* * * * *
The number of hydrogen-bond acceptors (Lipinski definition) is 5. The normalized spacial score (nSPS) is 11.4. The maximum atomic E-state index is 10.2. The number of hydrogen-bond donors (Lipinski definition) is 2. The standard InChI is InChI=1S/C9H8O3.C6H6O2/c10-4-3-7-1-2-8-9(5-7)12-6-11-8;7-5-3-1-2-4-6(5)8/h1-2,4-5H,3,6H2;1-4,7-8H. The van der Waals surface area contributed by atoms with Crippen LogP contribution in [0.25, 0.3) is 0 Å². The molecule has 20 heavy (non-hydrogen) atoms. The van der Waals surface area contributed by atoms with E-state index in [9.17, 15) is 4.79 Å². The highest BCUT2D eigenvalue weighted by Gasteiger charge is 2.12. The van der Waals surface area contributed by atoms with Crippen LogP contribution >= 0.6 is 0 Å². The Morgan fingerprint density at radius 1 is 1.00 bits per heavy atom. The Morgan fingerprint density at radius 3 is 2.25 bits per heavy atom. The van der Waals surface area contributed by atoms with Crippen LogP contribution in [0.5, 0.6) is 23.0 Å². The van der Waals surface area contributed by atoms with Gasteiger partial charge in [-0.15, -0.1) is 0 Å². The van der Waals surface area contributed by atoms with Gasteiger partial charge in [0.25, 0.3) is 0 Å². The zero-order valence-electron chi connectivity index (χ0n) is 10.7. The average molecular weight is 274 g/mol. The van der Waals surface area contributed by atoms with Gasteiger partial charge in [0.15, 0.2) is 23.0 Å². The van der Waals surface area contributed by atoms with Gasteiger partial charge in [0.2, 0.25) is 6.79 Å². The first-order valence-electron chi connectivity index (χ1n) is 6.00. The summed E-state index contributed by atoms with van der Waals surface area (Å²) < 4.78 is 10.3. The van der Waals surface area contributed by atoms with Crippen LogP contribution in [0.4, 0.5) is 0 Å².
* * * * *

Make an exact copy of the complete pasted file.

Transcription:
The number of hydrogen-bond acceptors (Lipinski definition) is 5. The normalized spacial score (nSPS) is 11.4. The maximum atomic E-state index is 10.2. The number of hydrogen-bond donors (Lipinski definition) is 2. The standard InChI is InChI=1S/C9H8O3.C6H6O2/c10-4-3-7-1-2-8-9(5-7)12-6-11-8;7-5-3-1-2-4-6(5)8/h1-2,4-5H,3,6H2;1-4,7-8H. The van der Waals surface area contributed by atoms with Crippen LogP contribution in [0.25, 0.3) is 0 Å². The molecule has 20 heavy (non-hydrogen) atoms. The van der Waals surface area contributed by atoms with E-state index in [9.17, 15) is 4.79 Å². The highest BCUT2D eigenvalue weighted by Gasteiger charge is 2.12. The van der Waals surface area contributed by atoms with Crippen LogP contribution >= 0.6 is 0 Å². The Morgan fingerprint density at radius 1 is 1.00 bits per heavy atom. The Morgan fingerprint density at radius 3 is 2.25 bits per heavy atom. The van der Waals surface area contributed by atoms with Crippen LogP contribution in [0.5, 0.6) is 23.0 Å². The van der Waals surface area contributed by atoms with Gasteiger partial charge in [-0.15, -0.1) is 0 Å². The van der Waals surface area contributed by atoms with Gasteiger partial charge in [0.25, 0.3) is 0 Å². The zero-order valence-electron chi connectivity index (χ0n) is 10.7. The average molecular weight is 274 g/mol. The van der Waals surface area contributed by atoms with Gasteiger partial charge in [0.15, 0.2) is 23.0 Å². The van der Waals surface area contributed by atoms with Gasteiger partial charge in [0.2, 0.25) is 6.79 Å². The first-order valence-electron chi connectivity index (χ1n) is 6.00. The summed E-state index contributed by atoms with van der Waals surface area (Å²) < 4.78 is 10.3. The van der Waals surface area contributed by atoms with Crippen LogP contribution in [0.4, 0.5) is 0 Å².